For older adults, weight training proves to naturally boost mental health

By Shyla Cadogan, RD

Weight training is one of the most efficient ways to reduce body fat while increasing strength and muscle mass. A new study not only confirms these benefits in older people, further noting that this effect could help prevent falls and injury, which become increasingly common with age. Now researchers say that lifting weights not only lowers the risk of a frail body, but also a frail mind for those prone to depressive or anxious thoughts.

“Resistance training has been shown to be one of the most effective non-pharmacological strategies for healthy aging. It promotes countless health benefits, including improvements to mental health,” says Paolo Cunha, a postdoctoral fellow who conducted the analysis, in a media release. Cunha’s findings are published in the journal Psychiatry Research.

“Epidemiological studies have shown that the decrease in muscle strength and mass that occurs naturally as we age may be associated with an increase in mental health problems, given the existence of various physiological mechanisms that bring about functional and structural changes and that are controlled by the brain,” he adds.

He adds that the mental health benefit is even greater when weight training is done in a group because of the added social aspect. Not only did the study show improvements in symptoms of anxiety and depression, it also shows that this training may have an even stronger impact on people with a confirmed diagnosis of anxiety or depression disorder.

The research also concludes that the way weight training is done could influence its effectiveness as well.

“How the training is done appears to influence the results achieved. The information obtained so far suggests that older people should ideally do weight training exercises three times a week, with three sets of each exercise and sessions that are not too long – six exercises would seem to be sufficient. Do less, but do it well: a short set produces better results. This is meaningful information, as we lack guidelines with specific recommendations for resistance training that focuses on mental health parameters,” says Cunha.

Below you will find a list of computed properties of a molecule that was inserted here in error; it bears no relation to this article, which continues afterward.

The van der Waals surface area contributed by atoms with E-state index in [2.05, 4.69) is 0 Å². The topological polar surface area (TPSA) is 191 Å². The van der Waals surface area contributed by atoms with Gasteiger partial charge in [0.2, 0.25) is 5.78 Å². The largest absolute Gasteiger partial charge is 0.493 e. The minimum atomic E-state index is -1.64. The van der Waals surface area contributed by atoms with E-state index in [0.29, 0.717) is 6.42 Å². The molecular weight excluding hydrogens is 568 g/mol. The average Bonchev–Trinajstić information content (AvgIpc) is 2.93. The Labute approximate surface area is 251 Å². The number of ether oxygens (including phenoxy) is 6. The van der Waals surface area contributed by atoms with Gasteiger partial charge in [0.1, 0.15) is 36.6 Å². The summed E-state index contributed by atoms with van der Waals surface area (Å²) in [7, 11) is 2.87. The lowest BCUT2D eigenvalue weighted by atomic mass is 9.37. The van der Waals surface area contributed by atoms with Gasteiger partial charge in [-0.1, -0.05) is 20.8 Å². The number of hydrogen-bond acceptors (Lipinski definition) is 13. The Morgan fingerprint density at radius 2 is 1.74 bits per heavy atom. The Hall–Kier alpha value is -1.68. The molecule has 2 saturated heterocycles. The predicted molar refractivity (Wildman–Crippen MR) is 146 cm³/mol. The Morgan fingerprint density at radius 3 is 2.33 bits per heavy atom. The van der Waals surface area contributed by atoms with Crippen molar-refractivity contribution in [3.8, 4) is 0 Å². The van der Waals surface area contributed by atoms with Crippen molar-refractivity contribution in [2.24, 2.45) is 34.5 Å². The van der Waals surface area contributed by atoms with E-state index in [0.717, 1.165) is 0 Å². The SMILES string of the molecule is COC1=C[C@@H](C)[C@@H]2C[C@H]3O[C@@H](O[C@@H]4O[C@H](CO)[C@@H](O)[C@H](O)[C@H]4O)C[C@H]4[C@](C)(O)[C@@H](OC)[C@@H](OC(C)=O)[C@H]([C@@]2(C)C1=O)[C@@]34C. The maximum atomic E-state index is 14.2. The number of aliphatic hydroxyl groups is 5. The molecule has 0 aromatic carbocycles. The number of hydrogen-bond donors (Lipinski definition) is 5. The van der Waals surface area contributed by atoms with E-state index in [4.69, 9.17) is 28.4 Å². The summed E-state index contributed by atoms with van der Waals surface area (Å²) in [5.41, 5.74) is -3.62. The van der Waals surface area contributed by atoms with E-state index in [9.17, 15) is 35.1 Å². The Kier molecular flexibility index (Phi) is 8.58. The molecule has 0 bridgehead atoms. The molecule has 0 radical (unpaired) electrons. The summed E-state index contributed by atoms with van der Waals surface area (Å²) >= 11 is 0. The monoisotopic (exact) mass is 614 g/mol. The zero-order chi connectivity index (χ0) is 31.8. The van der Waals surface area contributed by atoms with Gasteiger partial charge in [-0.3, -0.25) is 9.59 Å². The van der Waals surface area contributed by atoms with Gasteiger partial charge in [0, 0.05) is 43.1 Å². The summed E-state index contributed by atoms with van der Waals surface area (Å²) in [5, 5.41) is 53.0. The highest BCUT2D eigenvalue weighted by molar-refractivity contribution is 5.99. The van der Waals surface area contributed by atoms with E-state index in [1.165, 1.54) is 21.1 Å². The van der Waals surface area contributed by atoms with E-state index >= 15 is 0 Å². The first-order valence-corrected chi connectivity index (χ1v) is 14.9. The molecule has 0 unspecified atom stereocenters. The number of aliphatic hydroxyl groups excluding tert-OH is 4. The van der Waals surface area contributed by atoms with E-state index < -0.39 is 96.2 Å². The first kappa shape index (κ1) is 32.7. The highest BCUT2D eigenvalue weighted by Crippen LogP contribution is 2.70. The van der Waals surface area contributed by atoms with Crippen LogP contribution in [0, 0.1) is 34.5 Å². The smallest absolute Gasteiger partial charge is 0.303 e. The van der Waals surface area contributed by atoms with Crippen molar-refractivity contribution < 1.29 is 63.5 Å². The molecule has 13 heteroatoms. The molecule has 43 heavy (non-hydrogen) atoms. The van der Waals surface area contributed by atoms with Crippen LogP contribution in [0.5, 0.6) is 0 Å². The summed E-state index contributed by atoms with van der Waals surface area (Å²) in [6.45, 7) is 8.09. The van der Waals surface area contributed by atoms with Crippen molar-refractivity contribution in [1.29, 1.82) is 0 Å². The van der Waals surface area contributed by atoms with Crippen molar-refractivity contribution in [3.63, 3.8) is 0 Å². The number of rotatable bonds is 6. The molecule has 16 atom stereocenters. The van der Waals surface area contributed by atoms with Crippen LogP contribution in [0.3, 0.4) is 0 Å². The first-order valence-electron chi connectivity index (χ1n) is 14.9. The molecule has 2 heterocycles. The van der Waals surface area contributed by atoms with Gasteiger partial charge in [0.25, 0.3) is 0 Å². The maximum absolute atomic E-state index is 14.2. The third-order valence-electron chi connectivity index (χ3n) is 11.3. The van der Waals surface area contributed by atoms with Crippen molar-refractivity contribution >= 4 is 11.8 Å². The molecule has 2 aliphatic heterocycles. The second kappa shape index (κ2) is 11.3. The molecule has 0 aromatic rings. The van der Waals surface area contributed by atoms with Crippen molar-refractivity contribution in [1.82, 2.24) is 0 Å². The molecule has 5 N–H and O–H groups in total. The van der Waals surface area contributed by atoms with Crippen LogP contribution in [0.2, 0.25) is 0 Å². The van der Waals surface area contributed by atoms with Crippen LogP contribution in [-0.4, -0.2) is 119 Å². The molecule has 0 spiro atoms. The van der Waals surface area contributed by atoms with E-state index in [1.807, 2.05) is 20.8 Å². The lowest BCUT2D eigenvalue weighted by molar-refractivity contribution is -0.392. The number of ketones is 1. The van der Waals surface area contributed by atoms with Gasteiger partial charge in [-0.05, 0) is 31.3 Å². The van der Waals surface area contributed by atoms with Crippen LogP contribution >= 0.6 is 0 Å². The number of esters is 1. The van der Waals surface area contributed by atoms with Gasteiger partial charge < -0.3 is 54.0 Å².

Another nuance shown through the analysis is that using training machines and free weights were more impactful than using elastic bands or body weight training alone.

“We don’t have statistics comparing the two kinds of training, but the analysis showed that resistance training with weights and other gear is more effective in terms of improving the mental health of older people, largely because the intensity and volume of the exercises can be more precisely controlled,” explains Cunha.

Although the researchers are confident that their results are promising, there are some areas that warrant further study for validation. Any movement for older people (and people of any age) is undoubtedly beneficial for physical and mental health, but mounting research continues to show the benefits of incorporating weights.

“Generally speaking, most studies have involved a small number of volunteers, which hinders an understanding of how the phenomenon occurs and the main mechanisms that explain it. This research field has expanded in recent years and has ample room for more advances,” says Cunha.

Source: Study Finds

Shyla Cadogan is a DMV-Based acute care Registered Dietitian. She holds specialized interests in integrative nutrition and communicating nutrition concepts in a nuanced, approachable way.

Image: Pexels

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